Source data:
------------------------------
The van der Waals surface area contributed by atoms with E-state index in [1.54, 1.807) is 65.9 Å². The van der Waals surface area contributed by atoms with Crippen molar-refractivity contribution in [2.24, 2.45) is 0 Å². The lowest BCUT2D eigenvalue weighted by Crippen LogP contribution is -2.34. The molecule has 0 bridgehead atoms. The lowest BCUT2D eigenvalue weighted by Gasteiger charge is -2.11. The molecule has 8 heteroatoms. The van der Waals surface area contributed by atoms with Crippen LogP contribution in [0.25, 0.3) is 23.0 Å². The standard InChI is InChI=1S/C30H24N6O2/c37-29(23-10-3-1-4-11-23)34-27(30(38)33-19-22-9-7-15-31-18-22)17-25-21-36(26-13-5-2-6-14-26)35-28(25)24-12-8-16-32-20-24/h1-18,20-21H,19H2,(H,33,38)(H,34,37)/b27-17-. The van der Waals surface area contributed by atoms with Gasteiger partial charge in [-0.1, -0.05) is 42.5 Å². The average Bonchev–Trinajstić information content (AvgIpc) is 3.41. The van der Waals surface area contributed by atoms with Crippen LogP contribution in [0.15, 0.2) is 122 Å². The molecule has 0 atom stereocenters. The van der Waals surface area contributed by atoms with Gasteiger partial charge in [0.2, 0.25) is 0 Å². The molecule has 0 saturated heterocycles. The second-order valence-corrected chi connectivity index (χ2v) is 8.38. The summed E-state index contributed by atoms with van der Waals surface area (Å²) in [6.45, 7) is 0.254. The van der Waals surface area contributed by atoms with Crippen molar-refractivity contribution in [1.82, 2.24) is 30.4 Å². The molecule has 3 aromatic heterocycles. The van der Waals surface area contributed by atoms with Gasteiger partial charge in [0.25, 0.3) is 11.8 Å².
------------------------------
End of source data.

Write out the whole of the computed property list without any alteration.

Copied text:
The van der Waals surface area contributed by atoms with E-state index in [1.54, 1.807) is 65.9 Å². The van der Waals surface area contributed by atoms with Crippen molar-refractivity contribution in [2.24, 2.45) is 0 Å². The lowest BCUT2D eigenvalue weighted by Crippen LogP contribution is -2.34. The molecule has 0 bridgehead atoms. The lowest BCUT2D eigenvalue weighted by Gasteiger charge is -2.11. The molecule has 8 heteroatoms. The van der Waals surface area contributed by atoms with Crippen LogP contribution in [0.25, 0.3) is 23.0 Å². The standard InChI is InChI=1S/C30H24N6O2/c37-29(23-10-3-1-4-11-23)34-27(30(38)33-19-22-9-7-15-31-18-22)17-25-21-36(26-13-5-2-6-14-26)35-28(25)24-12-8-16-32-20-24/h1-18,20-21H,19H2,(H,33,38)(H,34,37)/b27-17-. The van der Waals surface area contributed by atoms with Gasteiger partial charge in [-0.1, -0.05) is 42.5 Å². The average Bonchev–Trinajstić information content (AvgIpc) is 3.41. The van der Waals surface area contributed by atoms with Crippen LogP contribution in [0.15, 0.2) is 122 Å². The molecule has 0 atom stereocenters. The van der Waals surface area contributed by atoms with Gasteiger partial charge in [0.2, 0.25) is 0 Å². The molecule has 0 saturated heterocycles. The second-order valence-corrected chi connectivity index (χ2v) is 8.38. The summed E-state index contributed by atoms with van der Waals surface area (Å²) in [6.45, 7) is 0.254. The van der Waals surface area contributed by atoms with Crippen molar-refractivity contribution in [1.82, 2.24) is 30.4 Å². The molecule has 3 aromatic heterocycles. The van der Waals surface area contributed by atoms with Gasteiger partial charge in [0.25, 0.3) is 11.8 Å².